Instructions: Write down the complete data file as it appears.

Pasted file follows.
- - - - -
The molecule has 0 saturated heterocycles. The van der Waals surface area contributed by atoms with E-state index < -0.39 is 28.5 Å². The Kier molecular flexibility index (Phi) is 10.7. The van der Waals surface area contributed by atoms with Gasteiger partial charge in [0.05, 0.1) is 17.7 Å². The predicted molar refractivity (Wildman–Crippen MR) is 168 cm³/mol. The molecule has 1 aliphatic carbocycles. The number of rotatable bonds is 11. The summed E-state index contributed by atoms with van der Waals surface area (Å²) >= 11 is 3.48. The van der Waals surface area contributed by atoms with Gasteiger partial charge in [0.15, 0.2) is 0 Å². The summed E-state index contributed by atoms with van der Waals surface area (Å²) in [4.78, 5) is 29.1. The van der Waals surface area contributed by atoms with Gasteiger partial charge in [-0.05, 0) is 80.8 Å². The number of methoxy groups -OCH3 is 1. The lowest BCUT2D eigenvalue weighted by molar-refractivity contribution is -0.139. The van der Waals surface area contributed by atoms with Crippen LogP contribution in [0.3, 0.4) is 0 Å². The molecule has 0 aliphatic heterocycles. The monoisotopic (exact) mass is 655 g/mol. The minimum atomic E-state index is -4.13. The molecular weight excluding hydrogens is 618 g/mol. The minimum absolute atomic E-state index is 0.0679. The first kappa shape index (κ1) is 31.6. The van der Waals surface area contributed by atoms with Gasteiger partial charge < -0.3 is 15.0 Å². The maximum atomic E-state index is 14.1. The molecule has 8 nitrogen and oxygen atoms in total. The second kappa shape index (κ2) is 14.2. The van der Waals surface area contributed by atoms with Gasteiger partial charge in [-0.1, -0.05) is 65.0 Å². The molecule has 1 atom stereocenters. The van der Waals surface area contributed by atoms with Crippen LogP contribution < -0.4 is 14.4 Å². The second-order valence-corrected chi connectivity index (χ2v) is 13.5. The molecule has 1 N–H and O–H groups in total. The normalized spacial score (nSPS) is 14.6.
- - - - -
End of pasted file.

The molecule has 0 saturated heterocycles. The van der Waals surface area contributed by atoms with E-state index < -0.39 is 28.5 Å². The Kier molecular flexibility index (Phi) is 10.7. The van der Waals surface area contributed by atoms with Gasteiger partial charge in [0.05, 0.1) is 17.7 Å². The predicted molar refractivity (Wildman–Crippen MR) is 168 cm³/mol. The molecule has 1 aliphatic carbocycles. The number of rotatable bonds is 11. The summed E-state index contributed by atoms with van der Waals surface area (Å²) >= 11 is 3.48. The van der Waals surface area contributed by atoms with Gasteiger partial charge in [0.15, 0.2) is 0 Å². The summed E-state index contributed by atoms with van der Waals surface area (Å²) in [4.78, 5) is 29.1. The van der Waals surface area contributed by atoms with Gasteiger partial charge in [-0.05, 0) is 80.8 Å². The number of methoxy groups -OCH3 is 1. The lowest BCUT2D eigenvalue weighted by molar-refractivity contribution is -0.139. The van der Waals surface area contributed by atoms with Crippen LogP contribution in [0.3, 0.4) is 0 Å². The molecule has 0 aliphatic heterocycles. The monoisotopic (exact) mass is 655 g/mol. The minimum atomic E-state index is -4.13. The molecular weight excluding hydrogens is 618 g/mol. The minimum absolute atomic E-state index is 0.0679. The first kappa shape index (κ1) is 31.6. The van der Waals surface area contributed by atoms with Gasteiger partial charge < -0.3 is 15.0 Å². The maximum atomic E-state index is 14.1. The molecule has 8 nitrogen and oxygen atoms in total. The second kappa shape index (κ2) is 14.2. The van der Waals surface area contributed by atoms with Gasteiger partial charge in [-0.1, -0.05) is 65.0 Å². The molecule has 1 atom stereocenters. The van der Waals surface area contributed by atoms with Crippen LogP contribution < -0.4 is 14.4 Å². The second-order valence-corrected chi connectivity index (χ2v) is 13.5. The molecule has 1 N–H and O–H groups in total. The normalized spacial score (nSPS) is 14.6.